- 上海海事大学 法学院, 上海 201306
A Study on the Historical Changes of the Principle of Proximate Cause in Marine Insurance Law——from the Comparison with the Principle of Causality in Tort Law
- School of Law, Shanghai Maritime University, Shanghai 201306, China
- Received Date:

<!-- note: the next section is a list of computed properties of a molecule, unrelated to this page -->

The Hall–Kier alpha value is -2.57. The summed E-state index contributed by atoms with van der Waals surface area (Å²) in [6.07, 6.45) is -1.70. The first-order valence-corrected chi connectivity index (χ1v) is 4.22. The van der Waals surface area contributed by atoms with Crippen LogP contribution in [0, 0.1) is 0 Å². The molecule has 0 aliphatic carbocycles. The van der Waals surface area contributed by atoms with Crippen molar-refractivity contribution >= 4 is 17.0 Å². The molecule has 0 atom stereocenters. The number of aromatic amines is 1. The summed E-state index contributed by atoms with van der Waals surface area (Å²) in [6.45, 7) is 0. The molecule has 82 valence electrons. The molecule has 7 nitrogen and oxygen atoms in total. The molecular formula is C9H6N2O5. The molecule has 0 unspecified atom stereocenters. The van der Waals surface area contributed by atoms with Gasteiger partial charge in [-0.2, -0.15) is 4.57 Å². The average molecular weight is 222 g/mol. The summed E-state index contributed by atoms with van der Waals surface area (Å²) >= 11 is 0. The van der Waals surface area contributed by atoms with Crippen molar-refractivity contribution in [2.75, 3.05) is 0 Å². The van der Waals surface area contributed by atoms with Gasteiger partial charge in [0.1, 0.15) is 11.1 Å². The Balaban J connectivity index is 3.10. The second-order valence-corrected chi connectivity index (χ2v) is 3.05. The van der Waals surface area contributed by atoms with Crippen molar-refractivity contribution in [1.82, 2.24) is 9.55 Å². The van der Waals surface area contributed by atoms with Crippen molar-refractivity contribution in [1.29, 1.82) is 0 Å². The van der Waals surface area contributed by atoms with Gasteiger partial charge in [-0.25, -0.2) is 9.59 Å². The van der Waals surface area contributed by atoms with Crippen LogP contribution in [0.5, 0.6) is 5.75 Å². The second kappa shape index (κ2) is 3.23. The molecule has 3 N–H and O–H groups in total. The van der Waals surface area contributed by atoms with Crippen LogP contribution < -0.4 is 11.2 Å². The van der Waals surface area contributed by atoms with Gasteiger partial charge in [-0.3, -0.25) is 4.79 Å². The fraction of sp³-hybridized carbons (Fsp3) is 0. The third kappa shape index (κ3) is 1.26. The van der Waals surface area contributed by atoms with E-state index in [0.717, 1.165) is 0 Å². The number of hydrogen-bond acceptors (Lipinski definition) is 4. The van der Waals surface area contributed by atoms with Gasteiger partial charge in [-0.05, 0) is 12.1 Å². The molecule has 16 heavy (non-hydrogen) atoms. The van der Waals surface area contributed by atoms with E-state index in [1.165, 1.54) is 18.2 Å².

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Abstract: This research analyzes the historical changes of the principle of proximate cause in marine insurance law and related cases, and compares it with the principle of causality in tort law. As far as the criteria are concerned, the principle of proximate cause and the principle of causality only recognize the uniqueness of proximate cause, and follow the "theory of effectiveness" and "principle of common sense". The difference between them is that the former only focuses on whether the causation belongs to the risk covered while the latter focuses on whether the insured is at fault yet. In terms of "multiple causes and one effect", both laws recognize the diversity of causes, tort law follows the principle of "joint of causes", while marine insurance law follows the principle of "composite standard" to judge causes. The differences are: in tort law, the actor bears the liability of compensation according to the "proportion of fault"; in marine insurance law, the insurer still bears the liability of compensation in accordance with "all or nothing". With the development of Japanese judicial practice and the introduction of Norwegian marine insurance clauses, the convergence of the two is reflected in: in the determination of the consequences of damage and compensation, the principle of tort law is used for reference, and in the case of damage caused by mixed causes, the principle of loss distribution is followed. The revision of Chinese Maritime Law should be based on respecting the existing judicial practice and referring to the provisions of tort law: for the judgment of causality, only consider whether the causation belongs to the risk covered; for the determination of compensation, while recognizing "multiple causes and one effect", consider to adopt the principle of "proportion of fault".